4. With the above facts, I
question remitted to this Court to
5. On the 1st issue.--It follows that the bale had been lost on account of the neglect of the Railway Transport Officer. The further question 13 whether the neglect could be called wilful. When the bale had been consigned by an officer of the Railway Company to by his neglect the bale is not consigned, the neglect cannot but be considered to be wilful, unless there are extenuating circumstances to prove the contrary. In such oases, where the transport has to be done by a Railway Officer, if no explanation is forthcoming as to why the bale had not been loaded, he cannot be exonerated on the ground that the plaintiff has not proved that he (the officer) had wilfully kept it back. All neglect is wilful unless there are circumstances to show that the neglect was due to accident or to circumstances over which the Railway Officer had no control. In the absence of any such extenuating circumstances. I cannot but hold that the non-loading of the bale was due to the wilful neglect of the transport agent. This conclusion is tally supported by the decision repotted in 24 Bombay Law Reporter, page 372.
6. As to the 2nd issue.--I find it in the negative as the oral evidence is untrustworthy and as the loss could have bean proved by very satisfactory documentary evidence in the possession of the Company. It must be noted that no intimation was given of any such loss to the plaintiff promptly and that the theft was suggested by the Company only on 30th August, 1919, though the bale is alleged to have been lost on 2nd April.
7. Then as regards the question whether proper notice had been given to the Company of the claim under Section 77 of the Railways Act, the Section only requires that notice should be given to the Administration. As a matter of convenience, Section 140 lays down that the notice may be given to the Agent. But it has been held by their Lordships of the Madras High Court in the Full Bench decision in 45 Madras 135, that where there have been officers deputed to whom complaints could be made and who could settle the claims, and if it is shown to have reached the responsible officer for the Railway administration, the notice would be sufficient. In the present case, it would be seen that in answer to the letter written by the plaintiff to the District Traffic Superintendent, reply is lent to the plaintiff by the General Traffic Manager for disposal. The consignment receipt Exhibit I (a), also shows that the person to whom the plaintiff should complain is the General Traffic Manager. Even in his last reply, the General Traffic Manager refers to the reply he had already sent. It therefore follows that the notice given bf the plaintiff had reached the proper officer to whom it should be sent, I accordingly hold that the notice given by the plaintiff to the District Traffic Superintendent on 19th August is a proper notice as contemplated by Section 77 of the Railways Act.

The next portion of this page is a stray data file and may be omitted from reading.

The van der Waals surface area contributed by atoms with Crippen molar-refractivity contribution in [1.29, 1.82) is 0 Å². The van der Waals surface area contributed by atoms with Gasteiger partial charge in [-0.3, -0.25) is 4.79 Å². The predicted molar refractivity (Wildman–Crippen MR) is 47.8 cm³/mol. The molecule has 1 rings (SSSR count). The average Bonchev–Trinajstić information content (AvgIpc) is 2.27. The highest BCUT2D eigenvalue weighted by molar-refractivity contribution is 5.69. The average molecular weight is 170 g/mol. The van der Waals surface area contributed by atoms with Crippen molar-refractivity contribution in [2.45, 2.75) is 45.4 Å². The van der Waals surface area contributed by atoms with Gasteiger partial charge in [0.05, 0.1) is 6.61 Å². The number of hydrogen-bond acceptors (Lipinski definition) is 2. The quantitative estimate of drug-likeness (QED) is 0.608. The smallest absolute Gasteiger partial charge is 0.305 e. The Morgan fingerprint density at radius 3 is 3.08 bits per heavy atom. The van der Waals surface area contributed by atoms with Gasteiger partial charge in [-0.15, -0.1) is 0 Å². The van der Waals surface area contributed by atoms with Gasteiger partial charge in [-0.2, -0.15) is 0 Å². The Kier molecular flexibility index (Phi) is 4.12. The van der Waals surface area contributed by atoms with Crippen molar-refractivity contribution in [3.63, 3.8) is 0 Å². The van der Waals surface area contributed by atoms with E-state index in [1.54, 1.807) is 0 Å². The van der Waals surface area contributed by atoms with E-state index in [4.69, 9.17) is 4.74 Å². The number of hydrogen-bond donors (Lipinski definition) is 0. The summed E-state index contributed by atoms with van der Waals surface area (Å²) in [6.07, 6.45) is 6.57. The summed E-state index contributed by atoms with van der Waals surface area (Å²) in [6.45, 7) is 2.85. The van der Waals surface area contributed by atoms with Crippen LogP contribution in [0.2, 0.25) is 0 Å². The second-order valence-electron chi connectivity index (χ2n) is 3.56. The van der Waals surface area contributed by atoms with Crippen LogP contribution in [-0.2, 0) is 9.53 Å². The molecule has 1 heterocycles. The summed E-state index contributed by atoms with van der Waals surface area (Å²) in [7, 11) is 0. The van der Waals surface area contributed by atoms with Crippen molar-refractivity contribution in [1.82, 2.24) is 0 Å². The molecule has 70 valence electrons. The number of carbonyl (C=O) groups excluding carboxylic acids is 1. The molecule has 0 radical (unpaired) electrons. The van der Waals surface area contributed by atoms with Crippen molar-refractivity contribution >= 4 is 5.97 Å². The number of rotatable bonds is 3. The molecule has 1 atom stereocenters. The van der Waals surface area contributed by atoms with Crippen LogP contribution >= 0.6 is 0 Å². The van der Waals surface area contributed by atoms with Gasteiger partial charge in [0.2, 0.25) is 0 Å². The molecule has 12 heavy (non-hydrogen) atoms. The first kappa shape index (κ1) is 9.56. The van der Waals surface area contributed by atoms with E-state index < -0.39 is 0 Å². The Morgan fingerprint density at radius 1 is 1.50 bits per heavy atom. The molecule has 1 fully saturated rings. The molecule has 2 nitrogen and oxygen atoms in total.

8. This petition coming on for final hearing on Thursday, the 1st day of November, 1923, the Court (Waller, J.) delivered the following: